Stats & Info: Ronny Cedeno

Why Texas declined Guerrero's option

November, 3, 2010
11/03/10
7:42
PM ET
The Texas Rangers declined Vladimir Guerrero’s $9 million option on Wednesday, instead choosing to pay him a $1 million buyout. At face value, this might seem like a puzzling decision; after all, Guerrero is coming off a resurgent year where he provided a legitimate presence in the middle of the team’s order. In addition, $8 million (the difference between the option and the buyout) is not pricey for someone coming off a season where he hit .300 with 29 HR and 115 RBI. So, why did they decline?

The most likely explanation is that, despite his overall productive season, Guerrero declined noticeably in the second half, a decline that continued into the postseason. From April through June, Guerrero hit .339/.383/.580 with a home run every 15.7 at-bats – in other words, vintage Guerrero. However, from July through the end of the regular season, he hit a pedestrian .265/.310/.419 with a home run every 28.2 at-bats.

The decline continued into the postseason and, in fact, became even more pronounced. In 59 postseason at-bats, Guerrero hit .220/.242/.271 with three total extra-base hits. In other words, from the beginning of July through the end of the postseason, Guerrero produced the following line: .257/.299/.396 (for reference, Pirates shortstop Ronny Cedeno hit .256/.293/.382). He grounded into more double plays (14) than he hit home runs (11).

According to Fangraphs.com, Guerrero was worth approximately $10.3 million in 2010 overall. Thus, in order to be worth his option, he’d have to roughly duplicate his 2010 production. Given that he either provides no defense when at DH or well below average defense when in the field, his ability to earn his contract comes down to offense. Here's something to consider – since 2005, exactly one player age 36 or older has hit .300 with 25 home runs and 100 RBI. That player? Manny Ramirez in 2008, the season he split between the Red Sox and Dodgers. In other words? The Rangers are probably wise to not count on it from Guerrero.

1st Pitch: Quick hits from around the majors

July, 20, 2010
7/20/10
3:30
PM ET
Today’s Trivia: Alex Rodriguez is two home runs shy of becoming the seventh player in baseball history with 600 career HR. Who has the second-most HR among players with the first name Alex?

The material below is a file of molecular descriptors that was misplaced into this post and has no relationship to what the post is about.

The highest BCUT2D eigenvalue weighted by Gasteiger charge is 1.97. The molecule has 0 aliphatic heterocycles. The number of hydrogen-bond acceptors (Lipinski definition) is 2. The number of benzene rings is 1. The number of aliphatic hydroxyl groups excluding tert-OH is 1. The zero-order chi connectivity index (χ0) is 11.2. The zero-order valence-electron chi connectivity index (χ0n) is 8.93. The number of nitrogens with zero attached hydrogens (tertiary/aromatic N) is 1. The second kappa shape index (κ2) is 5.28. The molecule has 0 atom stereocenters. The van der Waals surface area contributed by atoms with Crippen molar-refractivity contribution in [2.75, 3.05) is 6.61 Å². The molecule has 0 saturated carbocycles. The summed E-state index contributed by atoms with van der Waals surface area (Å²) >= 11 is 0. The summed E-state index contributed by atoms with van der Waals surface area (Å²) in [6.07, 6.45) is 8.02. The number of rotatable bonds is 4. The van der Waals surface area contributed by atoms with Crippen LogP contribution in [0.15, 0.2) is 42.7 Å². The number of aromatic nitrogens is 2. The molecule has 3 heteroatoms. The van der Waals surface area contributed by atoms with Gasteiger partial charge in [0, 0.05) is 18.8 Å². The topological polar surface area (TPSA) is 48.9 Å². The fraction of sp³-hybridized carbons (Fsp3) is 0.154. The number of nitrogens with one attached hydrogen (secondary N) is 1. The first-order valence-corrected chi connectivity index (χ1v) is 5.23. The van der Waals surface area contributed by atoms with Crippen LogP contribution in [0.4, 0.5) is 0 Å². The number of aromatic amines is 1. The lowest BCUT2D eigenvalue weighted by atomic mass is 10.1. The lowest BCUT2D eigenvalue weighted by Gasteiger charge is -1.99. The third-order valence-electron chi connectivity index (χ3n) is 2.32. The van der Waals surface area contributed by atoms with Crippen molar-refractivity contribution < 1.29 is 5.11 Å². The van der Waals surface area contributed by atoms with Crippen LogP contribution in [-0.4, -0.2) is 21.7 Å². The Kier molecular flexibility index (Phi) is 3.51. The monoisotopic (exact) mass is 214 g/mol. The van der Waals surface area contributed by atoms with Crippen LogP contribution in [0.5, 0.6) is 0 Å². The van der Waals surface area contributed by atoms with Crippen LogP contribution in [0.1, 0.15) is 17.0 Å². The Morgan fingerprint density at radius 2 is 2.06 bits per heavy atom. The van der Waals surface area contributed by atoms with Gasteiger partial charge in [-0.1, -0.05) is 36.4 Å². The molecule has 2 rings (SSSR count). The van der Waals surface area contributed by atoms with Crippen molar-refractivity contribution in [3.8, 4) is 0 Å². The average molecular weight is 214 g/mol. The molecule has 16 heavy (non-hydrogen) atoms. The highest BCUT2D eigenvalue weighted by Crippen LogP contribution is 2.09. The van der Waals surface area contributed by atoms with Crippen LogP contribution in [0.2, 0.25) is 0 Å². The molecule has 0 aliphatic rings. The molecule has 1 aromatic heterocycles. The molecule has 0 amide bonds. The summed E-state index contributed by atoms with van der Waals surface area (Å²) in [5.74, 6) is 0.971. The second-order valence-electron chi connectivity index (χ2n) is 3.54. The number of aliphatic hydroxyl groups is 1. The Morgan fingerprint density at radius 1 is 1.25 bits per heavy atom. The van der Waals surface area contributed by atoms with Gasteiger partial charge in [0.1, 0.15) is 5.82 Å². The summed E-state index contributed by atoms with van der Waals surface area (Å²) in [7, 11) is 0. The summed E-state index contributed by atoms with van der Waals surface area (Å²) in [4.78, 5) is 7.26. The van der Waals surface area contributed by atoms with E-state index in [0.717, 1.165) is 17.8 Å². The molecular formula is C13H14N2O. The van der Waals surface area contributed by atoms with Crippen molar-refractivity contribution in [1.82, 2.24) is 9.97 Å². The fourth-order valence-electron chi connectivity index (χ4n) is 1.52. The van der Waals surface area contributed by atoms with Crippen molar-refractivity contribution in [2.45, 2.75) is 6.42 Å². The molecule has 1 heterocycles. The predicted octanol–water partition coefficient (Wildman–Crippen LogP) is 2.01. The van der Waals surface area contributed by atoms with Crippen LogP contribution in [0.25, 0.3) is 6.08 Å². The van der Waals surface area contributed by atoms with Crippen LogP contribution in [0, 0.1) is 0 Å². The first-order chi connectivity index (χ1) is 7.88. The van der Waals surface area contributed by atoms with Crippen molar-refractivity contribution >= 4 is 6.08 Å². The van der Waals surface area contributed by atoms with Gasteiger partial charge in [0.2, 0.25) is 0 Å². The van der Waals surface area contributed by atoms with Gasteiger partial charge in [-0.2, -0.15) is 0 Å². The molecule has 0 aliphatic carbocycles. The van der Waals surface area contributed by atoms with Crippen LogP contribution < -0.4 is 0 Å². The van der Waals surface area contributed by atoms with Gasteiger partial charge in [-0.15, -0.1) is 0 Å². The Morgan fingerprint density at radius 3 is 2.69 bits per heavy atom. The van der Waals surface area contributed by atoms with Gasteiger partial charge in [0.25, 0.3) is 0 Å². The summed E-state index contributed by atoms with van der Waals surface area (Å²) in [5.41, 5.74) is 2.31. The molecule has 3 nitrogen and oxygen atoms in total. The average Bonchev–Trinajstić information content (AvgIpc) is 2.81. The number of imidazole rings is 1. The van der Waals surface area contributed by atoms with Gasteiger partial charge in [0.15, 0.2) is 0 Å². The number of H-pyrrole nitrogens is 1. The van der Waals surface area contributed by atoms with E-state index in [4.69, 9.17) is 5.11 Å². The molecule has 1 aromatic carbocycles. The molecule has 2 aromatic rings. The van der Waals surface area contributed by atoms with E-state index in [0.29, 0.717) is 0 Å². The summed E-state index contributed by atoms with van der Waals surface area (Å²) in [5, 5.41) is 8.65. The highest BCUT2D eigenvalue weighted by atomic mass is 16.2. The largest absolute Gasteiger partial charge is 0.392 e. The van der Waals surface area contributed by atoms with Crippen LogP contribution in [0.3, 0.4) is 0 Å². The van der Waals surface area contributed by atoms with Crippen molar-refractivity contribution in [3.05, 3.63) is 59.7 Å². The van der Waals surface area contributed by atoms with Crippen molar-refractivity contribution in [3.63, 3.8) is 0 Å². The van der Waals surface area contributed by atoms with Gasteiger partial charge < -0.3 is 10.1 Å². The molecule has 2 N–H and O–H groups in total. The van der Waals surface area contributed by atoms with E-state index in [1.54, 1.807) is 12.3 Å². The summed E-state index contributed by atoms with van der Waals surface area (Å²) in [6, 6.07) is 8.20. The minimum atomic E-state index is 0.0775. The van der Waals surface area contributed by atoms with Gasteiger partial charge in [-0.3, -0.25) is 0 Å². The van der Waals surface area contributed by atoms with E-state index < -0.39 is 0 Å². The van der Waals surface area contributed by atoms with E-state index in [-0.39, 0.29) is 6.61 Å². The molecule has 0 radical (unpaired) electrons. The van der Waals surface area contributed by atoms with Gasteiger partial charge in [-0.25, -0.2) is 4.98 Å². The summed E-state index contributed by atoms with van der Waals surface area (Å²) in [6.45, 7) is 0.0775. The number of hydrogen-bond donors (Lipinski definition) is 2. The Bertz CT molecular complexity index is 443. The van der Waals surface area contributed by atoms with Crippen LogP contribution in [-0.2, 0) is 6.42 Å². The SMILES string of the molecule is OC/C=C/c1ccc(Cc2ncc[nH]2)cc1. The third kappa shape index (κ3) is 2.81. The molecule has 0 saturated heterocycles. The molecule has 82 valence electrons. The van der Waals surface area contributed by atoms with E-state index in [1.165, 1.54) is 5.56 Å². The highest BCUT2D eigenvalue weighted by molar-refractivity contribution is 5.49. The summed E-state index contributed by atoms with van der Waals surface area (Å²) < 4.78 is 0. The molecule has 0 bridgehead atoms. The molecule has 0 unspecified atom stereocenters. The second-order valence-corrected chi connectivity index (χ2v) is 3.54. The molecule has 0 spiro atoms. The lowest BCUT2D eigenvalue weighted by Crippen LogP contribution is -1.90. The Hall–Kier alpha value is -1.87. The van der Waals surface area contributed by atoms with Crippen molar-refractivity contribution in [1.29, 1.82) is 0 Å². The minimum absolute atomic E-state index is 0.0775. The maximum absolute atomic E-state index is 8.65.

Quick Hits: A quick look at some newsworthy hits from around baseball:

From the Houston Chronicle: Jason Castro's three-run blast in the third inning was the first home run of three or more runs by a catcher since Brad Ausmus hit a grand slam Aug. 5, 2006 at Arizona.

From the Boston Herald: Since he blew back-to-back saves June 23-24 in Colorado, Jonathan Papelbon has pitched 7 1/3 consecutive scoreless innings and gone five-for-five in save opportunities. Dating to last season, he has converted 34-of-37 save chances.

From ESPNChicago.com: Alex Rios hit his 100th career home run Monday, a two-run shot in the fifth inning against the Seattle Mariners. After just five games it has already been a milestone second half for Rios. He connected on his 1,000th career hit Thursday at Minnesota.

From the Detroit News: Armando Galarraga is 1-1 with a 5.61 ERA in six starts since the Jim Joyce game, but the Tigers are 5-1 in those starts. Just back from Toledo, this will be just his second start for the Tigers since June 29.

From the St. Louis Post-Dispatch: Albert Pujols had his 100th double at Busch Stadium III, which now gives him more doubles at two of the ballparks the Cardinals have called home than Hall of Famer Stan Musial.

From the Pittsburgh Tribune-Review: Ronny Cedeno has been torrid the past five games since the Pirates ended his platoon at shortstop with Bobby Crosby. In that span, Cedeno is 11 for 18 with six extra-base hits, five runs scored and two RBI.

From the South Florida Sun-Sentinel: Hanley Ramirez's bunt single during the Marlins' three-run third off Ubaldo Jimenez produced his first RBI since July 5, only his second this month. At his current pace, Ramirez would finish with 95, 11 fewer than last year.

From the Philadelphia Daily News: On May 21, against the Red Sox at Citizens Bank Park, Jayson Werth went 2-for-4 with a homer, a couple of runs scored and a pair of RBI in a win over the Red Sox. The Phillies' rightfielder was hitting .329 with nine home runs and 33 runs batted in. The Phils were 11 games over .500 at 26-15. Since then, Werth is .236-4-17 in his 48 games with 55 strikeouts. And the Phillies are 22-29 in that span.

Today’s Leaderboard: Brandon Inge broke his hand in Monday's loss to the Rangers and he's expected to miss four to six weeks. Inge has been one of the most durable players at his position over the last two seasons. According to the Elias Sports Bureau, he has started 241 games at third base since 2009, tying Evan Longoria for the highest total in the major leagues.


Key Matchup: Something has to give tonight in Los Angeles when the Giants and Dodgers face off. Giants ace Tim Lincecum is holding righthanded batters to a .202 batting average, tied for fourth-lowest in the majors. On the other hand, the Dodgers are hitting .271 against righthanded hurlers, sixth-best average in baseball.

Trivia Answer: Former major leaguer Alex Gonzalez (who played with Toronto, the Chicago Cubs, Tampa Bay, Montreal and Philadelphia) hit 137 career HR in 13 seasons. As a side note, Jackie Robinson finished his career with 137 home runs.

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